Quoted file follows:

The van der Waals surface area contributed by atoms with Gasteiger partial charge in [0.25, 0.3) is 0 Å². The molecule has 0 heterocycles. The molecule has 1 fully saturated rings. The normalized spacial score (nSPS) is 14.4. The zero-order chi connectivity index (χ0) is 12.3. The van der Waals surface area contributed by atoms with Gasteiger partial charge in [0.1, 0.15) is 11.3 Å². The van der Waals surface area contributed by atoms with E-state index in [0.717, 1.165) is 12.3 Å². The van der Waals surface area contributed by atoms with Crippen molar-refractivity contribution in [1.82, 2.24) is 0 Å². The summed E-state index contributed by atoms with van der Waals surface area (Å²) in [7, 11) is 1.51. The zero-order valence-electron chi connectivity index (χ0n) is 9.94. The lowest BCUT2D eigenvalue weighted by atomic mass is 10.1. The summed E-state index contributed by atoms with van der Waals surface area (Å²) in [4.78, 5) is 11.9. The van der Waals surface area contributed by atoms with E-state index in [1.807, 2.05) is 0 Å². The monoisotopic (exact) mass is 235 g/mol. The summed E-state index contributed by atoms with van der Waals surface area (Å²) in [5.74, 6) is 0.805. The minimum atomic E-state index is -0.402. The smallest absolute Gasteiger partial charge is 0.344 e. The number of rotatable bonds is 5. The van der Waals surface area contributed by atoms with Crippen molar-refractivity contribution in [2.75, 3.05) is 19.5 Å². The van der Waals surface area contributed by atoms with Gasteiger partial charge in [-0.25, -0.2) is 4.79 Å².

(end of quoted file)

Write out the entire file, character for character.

The van der Waals surface area contributed by atoms with Gasteiger partial charge in [0.25, 0.3) is 0 Å². The molecule has 0 heterocycles. The molecule has 1 fully saturated rings. The normalized spacial score (nSPS) is 14.4. The zero-order chi connectivity index (χ0) is 12.3. The van der Waals surface area contributed by atoms with Gasteiger partial charge in [0.1, 0.15) is 11.3 Å². The van der Waals surface area contributed by atoms with E-state index in [0.717, 1.165) is 12.3 Å². The van der Waals surface area contributed by atoms with Crippen molar-refractivity contribution in [1.82, 2.24) is 0 Å². The summed E-state index contributed by atoms with van der Waals surface area (Å²) in [7, 11) is 1.51. The zero-order valence-electron chi connectivity index (χ0n) is 9.94. The lowest BCUT2D eigenvalue weighted by atomic mass is 10.1. The summed E-state index contributed by atoms with van der Waals surface area (Å²) in [4.78, 5) is 11.9. The van der Waals surface area contributed by atoms with E-state index in [1.807, 2.05) is 0 Å². The monoisotopic (exact) mass is 235 g/mol. The summed E-state index contributed by atoms with van der Waals surface area (Å²) in [5.74, 6) is 0.805. The minimum atomic E-state index is -0.402. The smallest absolute Gasteiger partial charge is 0.344 e. The number of rotatable bonds is 5. The van der Waals surface area contributed by atoms with Crippen molar-refractivity contribution in [2.75, 3.05) is 19.5 Å². The van der Waals surface area contributed by atoms with Gasteiger partial charge in [-0.25, -0.2) is 4.79 Å².